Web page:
2. Save within a TFSA—the Tax Free Savings Account. It’s a great place to park money and earn tax free investment income. Clients must file a tax return to build TFSA, as well as RRSP contribution room.

3. Use RRSP Room: If there is taxable income, investing in an RRSP brings immediate tax savings–in the double-digits, money that can then be used for a TFSA contribution.

4. Invest in an RESP: For clients with children or grandchildren the RESP comes with a sweetener—the Canada Education Savings Grants and Bonds.

5. Invest in an RDSP: Invest the money in an RDSP—a Registered Disability Savings Plan—for a family member who qualifies for a Disability Tax Credit, and benefit from the grant and bond structures available here.

6. Invest with Tax Efficiency: Invest the money in non-registered accounts, after exhausting the possibilities above, with a view to earning tax efficient income like dividends and capital gains.

And yes, it’s true, best advice and intentions, some people will simply succumb to the pleasure of consumerism. Oh well, at least it will stimulate the economy!

But, do ask your clients to think about this for next year: the trick to mastering your money is to take control of the first dollar you earn, hold on to it the longest through wise investment choices, and then, pass along the most to yourself in retirement and your heirs at death. Good luck in the countdown to April 30th… and try to get some sleep!

Tax Hikes in Alberta Affects Cottage Owners and Insurers

There are three certainties in life: death, taxes and change. That’s why taxpayers and their advisors must take note when provinces like Alberta raise their taxes for the first time since 1987.

And with this latest news, we are likely seeing the end of the lowest taxed era in Canada since the turn of this century.

What has happened in Alberta is that the flat tax of 10% is ending in 2016 in favor of two higher tax brackets for those who earn over $100,000 in taxable income. A temporary tax will also be instituted over three years starting in 2017 for those who earn over $250,000.

In addition, however, the charitable donation tax credit will decrease for amounts over $200, from 21% to 12.75% making it less advantageous to give with tax relief than in the past. Another important change hits further down the income brackets.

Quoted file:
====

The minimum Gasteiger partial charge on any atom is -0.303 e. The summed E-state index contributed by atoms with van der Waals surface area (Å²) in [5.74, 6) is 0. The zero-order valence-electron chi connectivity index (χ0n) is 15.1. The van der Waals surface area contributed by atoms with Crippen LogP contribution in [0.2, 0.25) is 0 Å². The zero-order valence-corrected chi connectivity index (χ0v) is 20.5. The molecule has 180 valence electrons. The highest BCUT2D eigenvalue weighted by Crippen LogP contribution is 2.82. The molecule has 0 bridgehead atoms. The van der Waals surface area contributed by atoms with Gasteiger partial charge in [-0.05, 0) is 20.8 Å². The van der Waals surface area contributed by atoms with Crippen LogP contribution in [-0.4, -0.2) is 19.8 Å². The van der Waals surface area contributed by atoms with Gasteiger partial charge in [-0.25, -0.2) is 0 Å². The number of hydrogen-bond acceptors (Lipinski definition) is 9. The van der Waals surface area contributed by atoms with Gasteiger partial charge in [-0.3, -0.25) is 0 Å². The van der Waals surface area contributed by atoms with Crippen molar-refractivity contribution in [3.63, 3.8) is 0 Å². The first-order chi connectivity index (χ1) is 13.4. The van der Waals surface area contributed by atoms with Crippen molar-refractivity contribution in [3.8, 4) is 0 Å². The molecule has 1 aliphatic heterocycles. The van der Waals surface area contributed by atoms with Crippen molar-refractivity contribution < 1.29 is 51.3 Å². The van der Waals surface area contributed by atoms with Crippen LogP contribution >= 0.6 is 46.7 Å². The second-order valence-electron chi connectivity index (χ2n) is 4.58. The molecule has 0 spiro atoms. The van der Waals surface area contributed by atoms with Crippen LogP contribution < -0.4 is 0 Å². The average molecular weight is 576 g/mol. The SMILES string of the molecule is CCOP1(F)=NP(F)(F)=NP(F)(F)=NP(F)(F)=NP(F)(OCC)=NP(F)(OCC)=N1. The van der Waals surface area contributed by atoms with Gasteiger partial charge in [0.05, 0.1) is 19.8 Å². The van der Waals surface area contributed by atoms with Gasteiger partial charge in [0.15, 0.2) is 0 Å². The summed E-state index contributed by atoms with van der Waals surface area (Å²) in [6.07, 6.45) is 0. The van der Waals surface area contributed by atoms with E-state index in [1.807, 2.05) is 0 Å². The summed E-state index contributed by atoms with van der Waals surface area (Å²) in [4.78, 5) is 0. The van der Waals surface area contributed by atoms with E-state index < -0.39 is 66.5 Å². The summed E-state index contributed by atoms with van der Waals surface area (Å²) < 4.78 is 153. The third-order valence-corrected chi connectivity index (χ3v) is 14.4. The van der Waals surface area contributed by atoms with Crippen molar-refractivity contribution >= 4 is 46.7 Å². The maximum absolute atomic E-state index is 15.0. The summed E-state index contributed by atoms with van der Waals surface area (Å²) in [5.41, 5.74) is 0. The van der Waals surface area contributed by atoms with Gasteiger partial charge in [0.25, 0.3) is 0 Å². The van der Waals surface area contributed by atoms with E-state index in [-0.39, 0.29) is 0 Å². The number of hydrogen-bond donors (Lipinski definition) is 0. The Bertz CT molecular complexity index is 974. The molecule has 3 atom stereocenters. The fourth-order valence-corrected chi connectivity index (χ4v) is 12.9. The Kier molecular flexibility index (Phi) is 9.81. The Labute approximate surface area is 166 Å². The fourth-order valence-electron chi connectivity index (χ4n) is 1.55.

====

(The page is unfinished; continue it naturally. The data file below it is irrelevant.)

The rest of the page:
The upper middle class will pay more, sooner, for their health care. The Health Care Contribution Levy kicks in on July 1, 2015 and is deducted through payroll remittances, or prepaid through quarterly tax remittances. It will form part of the income tax filings for 2015.

But it’s in the fine print that didn’t make the headlines that further tax increases in other areas of the budget really shine. In some areas, Albertans are going to be in for a real surprise. For example, there is a new Insurance premiums tax increase of 1% starting on April 1, 2016. This amount will be received by insurers and remitted: 3% on life, sickness and health, 4% on other insurance policies. While it’s the first increase of its kind in 25 years, advisors should take note.

It’s going to be important to slow down, too. Traffic fines are going up 35% across the board. Your speeding tickets are going start cutting into the shoe budget pretty quickly, going up to $474 at the maximum level. If you run a red light, that’s now going to cost $388 and if you fail to stop at a stoplight – $233.

But it’s cottage owners whose properties are on cottage lot leases that will be hit perhaps the hardest. Fees are going up from $600 – $700 a year to between $1200 and $1400 a year.

Despite the fact that a New Alberta Working Family Supplement is ear-marked for July of 2016, families who have made gains under the Family Tax Cuts and enhanced Universal Child Care Benefit may want to think carefully about spending the money they’ll receive by July 2015 too quickly. Looks like in Alberta, at least, you may be forking your vacation windfall money from the federal government to the province in their various new fees and levies.